1-star and 2-star helmets have not been manufactured since 2011.

        Another 408
        of the 9,502 helmets are not rated.

        Unrated helmets are more than 5 years old and no longer being manufactured.

        On Long Island, 60 schools have 1-star and/or 2-star helmets in inventory.

        27 schools only have
        4-star and 5-star helmets.

        Expand Chart

        On Long Island, there were 364 reported concussions

        in football among districts covering 90 high schools in 2014.

        “It felt like my brain was rebooting…” – Yusuf Young, former Roosevelt linebacker

        14
        high schools reported no concussions in football.


        “Statistically it would be pretty unusual to have 14 schools not report any concussions over one season.” – Kenneth Perrine, a neuropsychologist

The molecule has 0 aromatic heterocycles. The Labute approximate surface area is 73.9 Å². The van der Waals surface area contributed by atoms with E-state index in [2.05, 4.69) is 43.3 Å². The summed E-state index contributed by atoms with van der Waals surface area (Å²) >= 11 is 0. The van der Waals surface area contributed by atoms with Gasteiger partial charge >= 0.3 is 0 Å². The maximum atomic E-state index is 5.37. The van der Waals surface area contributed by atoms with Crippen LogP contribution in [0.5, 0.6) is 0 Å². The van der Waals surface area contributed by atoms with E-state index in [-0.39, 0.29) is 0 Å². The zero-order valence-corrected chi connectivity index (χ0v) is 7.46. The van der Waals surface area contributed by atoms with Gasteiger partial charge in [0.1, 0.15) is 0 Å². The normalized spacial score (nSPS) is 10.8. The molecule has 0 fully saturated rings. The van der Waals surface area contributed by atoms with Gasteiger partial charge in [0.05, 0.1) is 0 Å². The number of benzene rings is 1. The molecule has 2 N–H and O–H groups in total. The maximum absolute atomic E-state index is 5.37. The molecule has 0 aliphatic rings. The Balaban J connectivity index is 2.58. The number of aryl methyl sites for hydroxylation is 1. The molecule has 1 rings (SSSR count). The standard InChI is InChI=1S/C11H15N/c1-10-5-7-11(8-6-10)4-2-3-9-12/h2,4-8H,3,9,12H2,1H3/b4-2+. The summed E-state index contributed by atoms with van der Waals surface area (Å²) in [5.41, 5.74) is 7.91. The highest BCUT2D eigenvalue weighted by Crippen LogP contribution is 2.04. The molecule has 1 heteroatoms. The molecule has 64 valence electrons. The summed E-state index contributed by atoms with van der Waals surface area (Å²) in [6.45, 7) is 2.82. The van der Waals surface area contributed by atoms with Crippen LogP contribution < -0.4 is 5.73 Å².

While better helmets can help, they do not guarantee a player won’t suffer a concussion.

        No helmet system can protect you from serious brain and/or neck injuries including paralysis or death. To avoid these risks, do not engage in the sport football.

        “If you want to avoid the possibility of a concussion, you probably shouldn’t be playing the game of football.” – Robert Erb, Schutt CEO

        REPORTER: Jim Baumbach PROJECT EDITOR: Hank Winnicki DESIGN: Anthony Carrozzo, Matthew Cassella DEVELOPER: TC McCarthy VIDEO: Jeffrey Basinger, Robert Cassidy, Chuck Fadely, Mario Gonzalez, Greg Inserillo, Arnold Miller, Jessica Rotkiewicz, Chris Ware PHOTO EDITOR: John Keating PHOTOGRAPHERS: Thomas A. Ferrara, J. Conrad Williams Jr. INTERACTIVE EDITORS: Saba Ali, Mark La Monica ADDITIONAL REPORTING: Laura Albanese, Ann Choi, Timothy Healy